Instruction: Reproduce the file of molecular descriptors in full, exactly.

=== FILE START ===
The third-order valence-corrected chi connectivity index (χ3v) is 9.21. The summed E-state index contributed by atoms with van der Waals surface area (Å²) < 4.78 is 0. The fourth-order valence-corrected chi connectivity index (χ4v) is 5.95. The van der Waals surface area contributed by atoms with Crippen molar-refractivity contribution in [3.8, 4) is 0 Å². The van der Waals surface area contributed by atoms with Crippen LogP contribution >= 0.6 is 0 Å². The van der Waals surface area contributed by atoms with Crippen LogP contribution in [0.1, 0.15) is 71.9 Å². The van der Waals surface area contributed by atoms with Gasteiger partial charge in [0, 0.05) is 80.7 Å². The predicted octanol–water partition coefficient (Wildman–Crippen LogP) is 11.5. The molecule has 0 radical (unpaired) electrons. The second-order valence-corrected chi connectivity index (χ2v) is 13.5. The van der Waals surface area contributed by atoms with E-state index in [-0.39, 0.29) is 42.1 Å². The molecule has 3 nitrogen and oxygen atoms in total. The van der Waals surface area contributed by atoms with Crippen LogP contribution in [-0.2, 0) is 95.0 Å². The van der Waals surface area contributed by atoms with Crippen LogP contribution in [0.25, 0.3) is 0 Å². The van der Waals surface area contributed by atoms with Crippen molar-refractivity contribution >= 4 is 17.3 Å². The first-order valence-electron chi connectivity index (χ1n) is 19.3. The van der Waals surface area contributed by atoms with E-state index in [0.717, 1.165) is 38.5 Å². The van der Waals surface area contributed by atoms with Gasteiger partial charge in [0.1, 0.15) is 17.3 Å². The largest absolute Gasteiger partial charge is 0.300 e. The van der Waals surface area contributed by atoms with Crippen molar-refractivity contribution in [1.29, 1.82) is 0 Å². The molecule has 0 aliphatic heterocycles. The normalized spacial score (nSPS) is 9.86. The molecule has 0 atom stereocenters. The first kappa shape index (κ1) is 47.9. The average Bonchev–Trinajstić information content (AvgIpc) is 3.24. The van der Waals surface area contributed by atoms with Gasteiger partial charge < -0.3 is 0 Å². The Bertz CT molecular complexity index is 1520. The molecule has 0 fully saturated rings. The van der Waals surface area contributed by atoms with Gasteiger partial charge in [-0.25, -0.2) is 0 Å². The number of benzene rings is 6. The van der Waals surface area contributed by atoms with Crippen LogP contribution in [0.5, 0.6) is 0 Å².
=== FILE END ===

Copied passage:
The third-order valence-corrected chi connectivity index (χ3v) is 9.21. The summed E-state index contributed by atoms with van der Waals surface area (Å²) < 4.78 is 0. The fourth-order valence-corrected chi connectivity index (χ4v) is 5.95. The van der Waals surface area contributed by atoms with Crippen molar-refractivity contribution in [3.8, 4) is 0 Å². The van der Waals surface area contributed by atoms with Crippen LogP contribution >= 0.6 is 0 Å². The van der Waals surface area contributed by atoms with Crippen LogP contribution in [0.1, 0.15) is 71.9 Å². The van der Waals surface area contributed by atoms with Gasteiger partial charge in [0, 0.05) is 80.7 Å². The predicted octanol–water partition coefficient (Wildman–Crippen LogP) is 11.5. The molecule has 0 radical (unpaired) electrons. The second-order valence-corrected chi connectivity index (χ2v) is 13.5. The van der Waals surface area contributed by atoms with E-state index in [-0.39, 0.29) is 42.1 Å². The molecule has 3 nitrogen and oxygen atoms in total. The van der Waals surface area contributed by atoms with Crippen LogP contribution in [-0.2, 0) is 95.0 Å². The van der Waals surface area contributed by atoms with Crippen LogP contribution in [0.25, 0.3) is 0 Å². The van der Waals surface area contributed by atoms with Crippen molar-refractivity contribution >= 4 is 17.3 Å². The first-order valence-electron chi connectivity index (χ1n) is 19.3. The van der Waals surface area contributed by atoms with E-state index in [0.717, 1.165) is 38.5 Å². The van der Waals surface area contributed by atoms with Gasteiger partial charge in [0.1, 0.15) is 17.3 Å². The largest absolute Gasteiger partial charge is 0.300 e. The van der Waals surface area contributed by atoms with Crippen molar-refractivity contribution in [1.29, 1.82) is 0 Å². The molecule has 0 aliphatic heterocycles. The normalized spacial score (nSPS) is 9.86. The molecule has 0 atom stereocenters. The first kappa shape index (κ1) is 47.9. The average Bonchev–Trinajstić information content (AvgIpc) is 3.24. The van der Waals surface area contributed by atoms with Gasteiger partial charge < -0.3 is 0 Å². The Bertz CT molecular complexity index is 1520. The molecule has 0 fully saturated rings. The van der Waals surface area contributed by atoms with Gasteiger partial charge in [-0.25, -0.2) is 0 Å². The number of benzene rings is 6. The van der Waals surface area contributed by atoms with Crippen LogP contribution in [0.5, 0.6) is 0 Å².